June 14

    Robert M. La Follette Sr.

    Robert M. La Follette Sr.

    On this date in 1855, Robert Marion “Fighting Bob” La Follette Sr. was born in a log cabin in Primrose Township, Dane County, Wisconsin. From humble roots, he rose to political prominence as Wisconsin governor, senator and presidential candidate. A 1982 survey of historians ranked him among the “ten greatest senators in the nation’s history.”

    Nicknamed “Fighting Bob” for his fierce independence, La Follette put principle before party and backed progressive causes and reforms such as women’s suffrage, a minimum wage, workers’ compensation and child labor laws. His wife, Belle Case La Follette, was a leader in the feminist movement and influenced her husband’s ideas and programs. His friend, Emma Goldman, called him “the finest, most inconsistent anarchist” of his time for his willingness to take on the established order.

    La Follette earned a law degree, served as Dane County district attorney and was elected to three terms in the U.S. House as a Republican before losing to a Democrat in 1890. Elected governor in 1900, he enacted a progressive agenda in cooperation with the state university system, sometimes referred to as the Wisconsin Idea, that ran counter to the interests of the Republican “Stalwarts.” His message about the danger of “vast corporate combinations” got him national attention. In 1906 he was appointed by the state Senate to the U.S. Senate (senators weren’t directly elected until 1914).

    La Follette began to be recognized as head of the national party’s progressive wing and in 1909 he started La Follette’s Weekly, still being published in Madison (as of this writing in 2019) as The Progressive. He strongly opposed U.S. entry into World War I, a position which lost him allies in academia. In some quarters he was reviled as “the most-hated man in America” for his positions on peace and civil rights.

    Reelected to the Senate in 1922, he ran for president on the Progressive Party ticket in 1924 and got almost 5 million votes in a race won by Calvin Coolidge. “America is not made, it is in the making,” La Follette once said. “Mere passive citizenship is not enough. Men must be aggressive for what is right if government is to be saved from those who are aggressive for what is wrong.” He died of cardiovascular disease complicated by pneumona and bronchitis four days after his 70th birthday in Washington, D.C. (D. 1925)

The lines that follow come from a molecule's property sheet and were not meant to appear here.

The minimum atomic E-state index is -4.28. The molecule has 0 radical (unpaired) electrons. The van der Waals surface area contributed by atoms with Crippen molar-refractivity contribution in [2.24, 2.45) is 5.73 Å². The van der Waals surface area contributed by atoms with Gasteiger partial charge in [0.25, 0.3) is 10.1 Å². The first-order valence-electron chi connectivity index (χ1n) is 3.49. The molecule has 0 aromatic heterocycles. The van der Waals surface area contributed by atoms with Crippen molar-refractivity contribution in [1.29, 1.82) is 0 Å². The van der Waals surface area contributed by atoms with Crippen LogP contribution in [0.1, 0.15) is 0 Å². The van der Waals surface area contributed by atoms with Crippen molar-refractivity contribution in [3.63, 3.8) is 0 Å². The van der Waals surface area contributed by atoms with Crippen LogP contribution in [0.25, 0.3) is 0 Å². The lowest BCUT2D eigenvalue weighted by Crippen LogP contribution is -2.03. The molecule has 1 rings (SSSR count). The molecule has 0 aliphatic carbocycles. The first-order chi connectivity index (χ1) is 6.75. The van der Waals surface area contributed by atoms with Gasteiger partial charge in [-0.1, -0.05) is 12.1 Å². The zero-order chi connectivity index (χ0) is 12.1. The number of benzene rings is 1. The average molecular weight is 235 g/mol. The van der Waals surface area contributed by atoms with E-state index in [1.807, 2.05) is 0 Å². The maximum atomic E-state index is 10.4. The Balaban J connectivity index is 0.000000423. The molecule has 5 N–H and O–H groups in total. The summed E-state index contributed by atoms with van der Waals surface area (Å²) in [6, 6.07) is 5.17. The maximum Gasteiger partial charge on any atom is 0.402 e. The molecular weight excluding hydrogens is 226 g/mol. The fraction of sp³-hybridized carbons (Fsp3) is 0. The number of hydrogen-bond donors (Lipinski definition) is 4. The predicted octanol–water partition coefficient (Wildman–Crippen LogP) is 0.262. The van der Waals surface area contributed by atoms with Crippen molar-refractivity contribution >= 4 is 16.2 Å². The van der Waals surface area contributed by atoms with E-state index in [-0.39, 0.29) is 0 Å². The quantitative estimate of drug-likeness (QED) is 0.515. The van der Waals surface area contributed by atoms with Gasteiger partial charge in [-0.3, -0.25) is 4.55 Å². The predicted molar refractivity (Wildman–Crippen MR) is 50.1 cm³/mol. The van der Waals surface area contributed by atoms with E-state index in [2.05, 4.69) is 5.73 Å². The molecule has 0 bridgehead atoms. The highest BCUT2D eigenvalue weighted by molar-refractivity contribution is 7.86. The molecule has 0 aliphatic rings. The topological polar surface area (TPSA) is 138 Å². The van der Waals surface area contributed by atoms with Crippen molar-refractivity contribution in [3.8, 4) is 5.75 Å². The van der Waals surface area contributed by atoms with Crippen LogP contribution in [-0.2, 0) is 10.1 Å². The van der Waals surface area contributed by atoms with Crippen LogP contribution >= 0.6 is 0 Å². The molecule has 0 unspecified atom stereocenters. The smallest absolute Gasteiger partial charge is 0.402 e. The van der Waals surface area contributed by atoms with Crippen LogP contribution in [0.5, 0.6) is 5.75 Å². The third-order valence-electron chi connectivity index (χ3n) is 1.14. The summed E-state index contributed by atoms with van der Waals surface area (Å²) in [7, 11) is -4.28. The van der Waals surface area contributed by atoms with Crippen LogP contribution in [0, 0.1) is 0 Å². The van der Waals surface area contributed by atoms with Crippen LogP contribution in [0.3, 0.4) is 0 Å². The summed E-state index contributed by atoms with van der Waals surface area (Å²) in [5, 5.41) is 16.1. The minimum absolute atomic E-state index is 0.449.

“[Robert] Ingersoll had a tremendous influence upon me, as indeed he had upon many young men of that time. It was not that he changed my beliefs, but that he liberated my mind. Freedom was what he preached: he wanted the shackles off everywhere. He wanted men to think boldly about all things: he demanded intellectual and moral courage. He wanted men to follow wherever truth might lead them. He was a rare, bold, heroic figure.”

    —"La Follette's Autobiography: A Personal Narrative of Political Experiences" (1913)
    Compiled by Bill Dunn

    Margaret Bourke-White

    Margaret Bourke-White

    On this date in 1904, Margaret Bourke-White was born in Manhattan, the daughter of a couple who had been married by Felix Adler, founder of Ethical Culture. Her mother, Minnie Bourke, an Irish American, was a progressive feminist and reportedly an ardent atheist, who always told Margaret she was “invited into the world” as a planned child. Her father, Joe, an amateur inventor, encouraged Margaret’s intrepid interest in snakes and wild pets. Margaret graduated from Cornell in 1927 with a degree in herpetology (study of reptiles).

    She was hired by Henry Luce to become a staff photographer for the nascent Time magazine. In 1930 she talked herself into Russia, filming as she traveled the Trans-Siberian Railway. She became Life’s first woman photographer and the first woman to have a photograph on its cover. In 1937 her book of haunting photographs of the Depression, with text by Erskine Caldwell, was published.

    She was married twice, briefly as a very young woman, and from 1939-42 to Caldwell. Bourke-White became the first major female war correspondent, covering the invasion of Russia, traveling to North Africa by way of a convoy, which was torpedoed, documenting the war in the Pacific, the liberation of Italy and the liberation of the Nazi death camps. She met Gandhi several times, taking a photo of him spinning fabric just hours before he was assassinated. Her unforgettable photographs of South Africa informed the world of the injustice of apartheid.

    She had surgery in 1956 for Parkinson’s disease and more surgery in 1961, which left her with impaired speech. In 1971 she fell and died later that year. Her books include Eyes on Russia (1931), Shooting the Russian War (1942), Purple Heart Valley: A Combat Chronicle of the War in Italy (1944), Dear Fatherland, Rest Quietly: A Report on the Collapse of Hitler’s “Thousand Years” (1946), Halfway to Freedom: A Report on the New India (1949) and Portrait of Myself, an autobiography (1963).

    PHOTO: Bourke-White in 1955 on “Person to Person” on CBS.